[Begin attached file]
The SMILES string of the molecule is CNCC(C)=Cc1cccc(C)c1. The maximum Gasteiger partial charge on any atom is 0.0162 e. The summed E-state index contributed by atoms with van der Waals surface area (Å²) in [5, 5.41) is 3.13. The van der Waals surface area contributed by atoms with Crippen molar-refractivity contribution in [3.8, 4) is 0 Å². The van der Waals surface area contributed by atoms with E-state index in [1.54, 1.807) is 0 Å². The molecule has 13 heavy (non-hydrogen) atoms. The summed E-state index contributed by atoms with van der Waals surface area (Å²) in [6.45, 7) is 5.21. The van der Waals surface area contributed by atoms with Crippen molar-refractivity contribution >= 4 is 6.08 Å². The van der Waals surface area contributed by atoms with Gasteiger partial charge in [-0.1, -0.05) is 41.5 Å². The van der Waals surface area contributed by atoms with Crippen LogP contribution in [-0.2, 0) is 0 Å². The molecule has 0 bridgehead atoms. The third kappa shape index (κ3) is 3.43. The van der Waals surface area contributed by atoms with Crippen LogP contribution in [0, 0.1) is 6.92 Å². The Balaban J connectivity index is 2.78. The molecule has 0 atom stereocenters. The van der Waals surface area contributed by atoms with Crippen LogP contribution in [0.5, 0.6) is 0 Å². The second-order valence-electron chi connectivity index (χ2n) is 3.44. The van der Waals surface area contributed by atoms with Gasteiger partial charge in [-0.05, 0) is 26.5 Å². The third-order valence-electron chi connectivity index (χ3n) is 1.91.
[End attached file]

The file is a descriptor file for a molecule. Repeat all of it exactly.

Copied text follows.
The SMILES string of the molecule is CNCC(C)=Cc1cccc(C)c1. The maximum Gasteiger partial charge on any atom is 0.0162 e. The summed E-state index contributed by atoms with van der Waals surface area (Å²) in [5, 5.41) is 3.13. The van der Waals surface area contributed by atoms with Crippen molar-refractivity contribution in [3.8, 4) is 0 Å². The van der Waals surface area contributed by atoms with E-state index in [1.54, 1.807) is 0 Å². The molecule has 13 heavy (non-hydrogen) atoms. The summed E-state index contributed by atoms with van der Waals surface area (Å²) in [6.45, 7) is 5.21. The van der Waals surface area contributed by atoms with Crippen molar-refractivity contribution >= 4 is 6.08 Å². The van der Waals surface area contributed by atoms with Gasteiger partial charge in [-0.1, -0.05) is 41.5 Å². The van der Waals surface area contributed by atoms with Crippen LogP contribution in [-0.2, 0) is 0 Å². The molecule has 0 bridgehead atoms. The third kappa shape index (κ3) is 3.43. The van der Waals surface area contributed by atoms with Crippen LogP contribution in [0, 0.1) is 6.92 Å². The Balaban J connectivity index is 2.78. The molecule has 0 atom stereocenters. The van der Waals surface area contributed by atoms with Crippen LogP contribution in [0.5, 0.6) is 0 Å². The second-order valence-electron chi connectivity index (χ2n) is 3.44. The van der Waals surface area contributed by atoms with Gasteiger partial charge in [-0.05, 0) is 26.5 Å². The third-order valence-electron chi connectivity index (χ3n) is 1.91.